My friend Josh made my day yesterday by quoting me in a forum discussion about science and religion. I have constructed a series of three questions to use in such debates (well, not so much “debates” as friendly conversations; they can be asked with a friendly tone, discussed calmly, and still discredit bad ideas). He used the first one, and Russell Glasser (of Atheist Experience fame) called it “elegant”. Thank you Russell, and I agree. I figure that if he or his people like it and want to use it, I should make proper attribution possible, and I might want to join the conversation to a degree:
- Which came first, trees or stars? It’s only six words but it captures so much. Any science-minded person (after pausing to rule out trick questions) should answer, “Stars, duh.” It’s a grab-bag for Christians though, and thus a great way of cutting through labels and seeing how individual people think. Lots of Christians don’t have an answer immediately and need to be reminded of the text of Genesis 1: on day three, God creates (among other things) trees, and on day four, God creates (among other things) stars. I picked these largely because of how little wiggle-room there is in the text: they are mentioned by name, not by something poetic like “great light to govern the day” for the sun. Also, talking about the sun invites discussion of light and photosynthesis, which I don’t think is as productive of a conversation (especially since “light” is created on day one) as where carbon comes from.
- What in the world is a firmament? This is a similar question but with a different intent. Trees coming before stars is just a problem of order, and in case the Christian defending the Bible has some funky idea about how verses are aligned poetically so as to make order irrelevant, the firmament is something that demonstrably does not exist. Pretty much everyone says “I don’t know”, so I typically follow with the (admittedly hand-wavy) hypothetical, “You know how people would respond to that question 1-3 thousand years ago? They would say, ‘Everyone knows it’s the hard shell separating the realm of the earth from the realm of the heavens.'” It’s a feature of a defunct cosmology. It’s the Bible lending explicit support to a scientific anti-fact. There is no firmament, at least as surely as we have sent probes beyond the planets of our solar system, which should definitely be on the other side of said firmament, and they didn’t hit anything hard.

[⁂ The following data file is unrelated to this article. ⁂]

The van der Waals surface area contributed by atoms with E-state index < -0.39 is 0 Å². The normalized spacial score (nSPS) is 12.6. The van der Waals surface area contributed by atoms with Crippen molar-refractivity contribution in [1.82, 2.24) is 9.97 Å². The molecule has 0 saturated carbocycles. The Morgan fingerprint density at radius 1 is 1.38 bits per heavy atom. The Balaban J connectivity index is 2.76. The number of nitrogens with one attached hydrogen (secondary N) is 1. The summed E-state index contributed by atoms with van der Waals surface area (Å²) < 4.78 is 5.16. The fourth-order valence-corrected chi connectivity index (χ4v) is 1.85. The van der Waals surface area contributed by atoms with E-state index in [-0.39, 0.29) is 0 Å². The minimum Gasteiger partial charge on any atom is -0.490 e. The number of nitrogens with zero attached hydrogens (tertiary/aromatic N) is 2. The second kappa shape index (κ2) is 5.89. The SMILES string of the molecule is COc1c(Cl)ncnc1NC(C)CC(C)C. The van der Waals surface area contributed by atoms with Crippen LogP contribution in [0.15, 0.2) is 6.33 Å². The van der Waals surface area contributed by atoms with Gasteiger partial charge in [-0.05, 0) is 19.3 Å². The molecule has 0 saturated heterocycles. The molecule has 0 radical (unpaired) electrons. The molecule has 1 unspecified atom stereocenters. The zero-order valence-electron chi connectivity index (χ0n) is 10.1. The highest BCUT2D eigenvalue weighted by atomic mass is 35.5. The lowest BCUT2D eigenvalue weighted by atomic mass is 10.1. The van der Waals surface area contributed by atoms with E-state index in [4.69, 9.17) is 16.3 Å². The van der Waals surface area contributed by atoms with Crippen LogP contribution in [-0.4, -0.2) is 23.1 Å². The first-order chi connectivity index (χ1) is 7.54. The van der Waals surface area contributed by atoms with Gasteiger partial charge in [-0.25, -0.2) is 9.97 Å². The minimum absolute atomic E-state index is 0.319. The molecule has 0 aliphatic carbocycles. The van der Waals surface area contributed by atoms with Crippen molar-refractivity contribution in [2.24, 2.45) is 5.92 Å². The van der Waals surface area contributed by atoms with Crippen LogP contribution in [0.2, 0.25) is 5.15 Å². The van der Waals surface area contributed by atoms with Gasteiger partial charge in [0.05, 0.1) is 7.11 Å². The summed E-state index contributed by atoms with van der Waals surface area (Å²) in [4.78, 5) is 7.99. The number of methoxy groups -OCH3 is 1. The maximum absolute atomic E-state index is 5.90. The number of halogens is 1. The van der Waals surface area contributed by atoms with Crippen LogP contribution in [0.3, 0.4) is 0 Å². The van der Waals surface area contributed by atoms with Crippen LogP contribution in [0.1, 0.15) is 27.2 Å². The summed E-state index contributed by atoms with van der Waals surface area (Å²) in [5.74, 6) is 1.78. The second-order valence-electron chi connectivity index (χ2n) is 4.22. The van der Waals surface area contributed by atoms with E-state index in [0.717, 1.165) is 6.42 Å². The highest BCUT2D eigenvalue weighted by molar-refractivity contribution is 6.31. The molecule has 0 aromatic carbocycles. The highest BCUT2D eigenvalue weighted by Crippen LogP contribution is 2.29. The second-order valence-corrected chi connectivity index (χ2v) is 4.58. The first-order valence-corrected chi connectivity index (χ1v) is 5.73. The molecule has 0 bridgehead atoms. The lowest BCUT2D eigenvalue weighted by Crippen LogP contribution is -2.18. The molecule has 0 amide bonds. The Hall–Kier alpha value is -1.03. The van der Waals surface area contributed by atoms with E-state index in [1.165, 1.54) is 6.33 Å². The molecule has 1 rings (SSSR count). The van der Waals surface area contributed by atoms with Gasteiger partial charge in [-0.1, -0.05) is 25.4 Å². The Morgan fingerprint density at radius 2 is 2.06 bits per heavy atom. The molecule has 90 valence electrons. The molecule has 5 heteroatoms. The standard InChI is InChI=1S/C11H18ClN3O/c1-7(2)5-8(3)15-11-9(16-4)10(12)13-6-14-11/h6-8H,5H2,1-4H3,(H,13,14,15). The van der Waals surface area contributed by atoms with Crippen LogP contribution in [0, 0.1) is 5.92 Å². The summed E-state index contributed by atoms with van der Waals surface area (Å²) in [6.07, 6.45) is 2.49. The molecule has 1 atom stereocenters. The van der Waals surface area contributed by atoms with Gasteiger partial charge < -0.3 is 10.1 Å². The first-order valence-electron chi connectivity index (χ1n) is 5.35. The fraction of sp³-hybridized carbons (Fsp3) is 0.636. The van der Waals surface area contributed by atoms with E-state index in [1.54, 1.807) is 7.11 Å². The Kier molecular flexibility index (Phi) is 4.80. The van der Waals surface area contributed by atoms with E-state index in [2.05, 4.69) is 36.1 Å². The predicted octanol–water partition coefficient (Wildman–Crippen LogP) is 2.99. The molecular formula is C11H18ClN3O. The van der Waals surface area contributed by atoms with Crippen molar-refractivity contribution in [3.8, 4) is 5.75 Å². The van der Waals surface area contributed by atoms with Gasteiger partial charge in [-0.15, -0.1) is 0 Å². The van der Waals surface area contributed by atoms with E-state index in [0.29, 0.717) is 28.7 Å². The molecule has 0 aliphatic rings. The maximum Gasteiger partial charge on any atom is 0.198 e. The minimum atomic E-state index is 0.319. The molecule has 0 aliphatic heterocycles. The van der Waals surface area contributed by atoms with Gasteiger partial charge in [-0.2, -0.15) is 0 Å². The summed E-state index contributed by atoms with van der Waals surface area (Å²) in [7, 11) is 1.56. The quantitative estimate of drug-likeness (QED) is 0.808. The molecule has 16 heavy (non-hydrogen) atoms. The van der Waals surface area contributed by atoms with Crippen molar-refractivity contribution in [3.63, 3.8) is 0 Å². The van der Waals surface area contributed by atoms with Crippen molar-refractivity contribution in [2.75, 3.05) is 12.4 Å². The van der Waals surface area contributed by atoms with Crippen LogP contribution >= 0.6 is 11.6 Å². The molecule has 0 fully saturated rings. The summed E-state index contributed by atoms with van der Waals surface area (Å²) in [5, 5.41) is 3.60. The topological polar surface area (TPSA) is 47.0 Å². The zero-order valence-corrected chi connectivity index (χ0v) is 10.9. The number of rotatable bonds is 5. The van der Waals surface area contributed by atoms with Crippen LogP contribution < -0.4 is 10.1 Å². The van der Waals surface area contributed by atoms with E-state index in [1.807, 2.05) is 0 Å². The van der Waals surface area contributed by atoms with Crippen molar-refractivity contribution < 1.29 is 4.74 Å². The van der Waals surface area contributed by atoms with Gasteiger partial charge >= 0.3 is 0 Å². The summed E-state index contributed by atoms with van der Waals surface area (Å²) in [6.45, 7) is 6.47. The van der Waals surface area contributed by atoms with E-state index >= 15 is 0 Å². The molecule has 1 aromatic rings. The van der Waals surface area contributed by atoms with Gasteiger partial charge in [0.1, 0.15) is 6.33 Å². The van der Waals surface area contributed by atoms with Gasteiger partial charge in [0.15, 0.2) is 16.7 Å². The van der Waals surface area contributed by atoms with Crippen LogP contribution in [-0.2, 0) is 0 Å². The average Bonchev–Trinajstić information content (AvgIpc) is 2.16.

- Why do we think that the Bible is perfect or whatever? Maybe “we” is not the best pronoun, but I used it while I was still a Christian but not a creationist, and I imagine that it makes the conversation more contemplative and less adversarial than using “you”. Assuming two questions is enough to establish doubt at the data level, this question should force that doubt deeper into the level of basic assumptions. The point is to ask this question when it’s already clear that there are problems, so that dodging it is emotionally harder.